The Orange County Board of Commissioners is moving forward with a plan that will allow a solar farm to be built on a 52-acre patch of land off of Highway 70 West.
The plan was made by solar energy companies Calvert Energy and ESA Renewables. Calvert Energy CEO Brian Quinlan presented the plan to the board Monday night. Quinlan says the companies need approval of a special permit to allow for the zoning of the solar panels.
“It’s been reviewed fairly extensively by both the clearing house at the state level with a variety of different departments here at the county level.”
Quinlan also says the 52-acres of land are the perfect type to develop this type of solar project.
“The site is surrounded by a lot of wetlands and water features, which makes it a difficult development from a higher-intensity perspective. But for lower intensity development, like a solar project, it works very well.”
But even though the land is good for the solar panels, Commissioner Barry Jacobs asked at the hearing whether the solar panels would be bad for animals already living on the land.
Chris Sandifer is an engineering consultant for solar farm siting. He attended the hearing to answer questions and provide testimony. He says nothing would be harmed.
“No sir. I’m not aware of any study that shows that it causes wildlife a problem.”
Sandifer also says the panels won’t harm people either.
“There’s no smell; there’s no dust; there’s no radiation; these panels use no nuclear radiation.”
Quinlan says the point of the solar farm is to do good and not bad to all who live in Orange County.
“Solar projects are safe for the community. They develop their power at a low-voltage level. All of the wiring and components are underwriter laboratory approved, the design is approved by the county, we have to get a construction permit to make sure that we’re meeting all the local codes.”
If approved, nce the design and construction process are started, the plan is expected to take about six months to install once the design and construction process has started.http://chapelboro.com/featured/solar-farm-plan-moving-forward-orange-county
White Cross Farm
CHAPEL HILL – The sun’s rays now cannot only brighten your days, but also your home.
In early July, Strata Solar teamed with Orange County to begin construction on a 35-acre, six-megawatt solar farm on White Cross Farm in Chapel Hill.
After about twelve weeks of construction to install more than 26,000 solar panels, the sun’s light will provide power to about 750 homes in the area, says Vice President of Sales and Marketing at Strata, Blair Schoff. Schoff says, though more difficult, the builders even continued to make progress during the heavy rains of early July.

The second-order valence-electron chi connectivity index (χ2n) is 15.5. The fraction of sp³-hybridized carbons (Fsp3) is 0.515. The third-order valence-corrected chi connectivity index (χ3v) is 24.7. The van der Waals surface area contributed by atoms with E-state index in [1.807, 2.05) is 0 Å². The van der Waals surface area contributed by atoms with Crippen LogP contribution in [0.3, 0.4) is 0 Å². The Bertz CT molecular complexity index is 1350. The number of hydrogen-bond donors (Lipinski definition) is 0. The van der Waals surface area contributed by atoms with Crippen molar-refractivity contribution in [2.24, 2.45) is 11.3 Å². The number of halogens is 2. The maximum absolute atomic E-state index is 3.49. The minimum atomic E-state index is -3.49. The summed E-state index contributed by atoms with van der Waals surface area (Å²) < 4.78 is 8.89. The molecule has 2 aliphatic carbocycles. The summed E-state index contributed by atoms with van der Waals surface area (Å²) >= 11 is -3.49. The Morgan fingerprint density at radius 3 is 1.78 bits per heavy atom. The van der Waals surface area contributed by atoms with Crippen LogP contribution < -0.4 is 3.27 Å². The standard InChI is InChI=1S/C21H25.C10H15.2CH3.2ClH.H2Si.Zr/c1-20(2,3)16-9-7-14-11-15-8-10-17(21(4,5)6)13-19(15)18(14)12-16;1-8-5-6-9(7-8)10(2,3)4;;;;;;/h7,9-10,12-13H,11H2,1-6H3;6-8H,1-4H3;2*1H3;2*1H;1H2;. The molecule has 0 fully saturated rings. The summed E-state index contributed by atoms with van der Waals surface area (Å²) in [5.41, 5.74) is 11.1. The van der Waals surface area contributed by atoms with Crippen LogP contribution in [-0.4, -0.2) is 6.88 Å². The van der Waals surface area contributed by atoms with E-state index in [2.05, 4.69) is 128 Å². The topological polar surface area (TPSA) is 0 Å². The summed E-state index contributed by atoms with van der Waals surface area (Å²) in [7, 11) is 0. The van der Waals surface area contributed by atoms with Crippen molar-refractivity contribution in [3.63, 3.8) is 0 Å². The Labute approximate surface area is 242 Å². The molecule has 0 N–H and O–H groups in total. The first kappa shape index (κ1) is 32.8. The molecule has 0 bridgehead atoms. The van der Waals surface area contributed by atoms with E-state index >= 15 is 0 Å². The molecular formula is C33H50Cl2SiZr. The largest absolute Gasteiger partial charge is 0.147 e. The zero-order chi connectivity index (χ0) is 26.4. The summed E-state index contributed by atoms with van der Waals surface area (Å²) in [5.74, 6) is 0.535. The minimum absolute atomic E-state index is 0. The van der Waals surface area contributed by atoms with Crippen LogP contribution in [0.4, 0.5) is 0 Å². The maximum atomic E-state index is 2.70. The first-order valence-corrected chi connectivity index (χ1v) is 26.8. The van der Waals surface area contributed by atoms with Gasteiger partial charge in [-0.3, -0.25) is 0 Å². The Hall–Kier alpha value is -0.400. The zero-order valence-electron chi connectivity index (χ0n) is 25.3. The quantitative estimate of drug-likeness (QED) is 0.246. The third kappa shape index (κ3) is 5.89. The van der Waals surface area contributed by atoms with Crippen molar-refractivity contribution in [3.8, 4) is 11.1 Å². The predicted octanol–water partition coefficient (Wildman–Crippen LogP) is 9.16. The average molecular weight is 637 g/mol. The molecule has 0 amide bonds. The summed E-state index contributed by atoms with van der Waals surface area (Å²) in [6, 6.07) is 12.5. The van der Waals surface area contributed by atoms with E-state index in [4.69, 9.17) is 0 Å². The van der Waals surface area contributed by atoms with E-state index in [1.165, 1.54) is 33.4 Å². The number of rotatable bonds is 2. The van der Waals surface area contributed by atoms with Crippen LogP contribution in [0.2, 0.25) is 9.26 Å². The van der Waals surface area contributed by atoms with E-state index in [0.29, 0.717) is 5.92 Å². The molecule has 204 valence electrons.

He says the construction can take up to 120 workers to get the land ready, drive posts, mount solar panels, and wire the electrical work.
Schoff says the farm generates power, which is sold to utility companies, and businesses and residents close to White Cross Farm will consume most of the solar power.
“One of the things that we’re trying to do is add additional green power to the grid,” says Schoff. “It helps the utilities because a lot of their peak demand is during the day when businesses and air conditioners are being used at their peak and we’re providing them the alternative of having energy generated by the sun added to this mix.”
Schoff says Duke Energy will receive the solar power from White Cross Farm, and then provide it to local residential and commercial clients.
He says using solar power benefits the environment and eliminates 4,224 tons of carbon dioxide from being emitted annually by other power sources, like coal.
“There’s no moving parts,” says Schoff. “There’s no noxious fumes. There’s no liquids being dropped into the soil. It’s very clean, renewable. It’s an excellent source of renewable generation.”
Solar power relies on electrons for power.
“Solar panels, the type that we use, it’s essentially silica that’s cut into wafers,” says Schoff. “One of them has a treatment on it with an element that is interested in yielding electrons. Another wafer has a treatment on it with an element that is interested in gaining electrons. Those two wafers are essentially sandwiched together. The photon, from the sun, of enough energy catalyzes the reaction where that electron from one wafer is liberated and is finding its way toward the electron on other and we try to harness as many of those electrons as we can and use them as power.”
Many farms have the necessities for a solar farm, but Schoff says White Cross met the standards.
“There’s a certain criteria that we look for in any of our farms,” says Schoff. “Having a farm that’s flat with access to the appropriate infrastructure are the key components. White Cross and that property just happened to pick all the boxes to make an appropriate solar farm.”
Headquartered in Chapel Hill, Schoff says Strata Solar is excited to build so close to home.
Strata Solar is in the midst providing solar power to many other places across the state. It is developing eight farms in the Triangle and two in Orange County.
Schoff says everywhere could benefit from solar power.
“All counties have a need for solar power,” said Schoff. “It’s not just Orange County. It’s the state of North Carolina. It’s the country.”
For more information on Strata Solar, click here.http://chapelboro.com/news/development/orange-county-welcomes-solar-power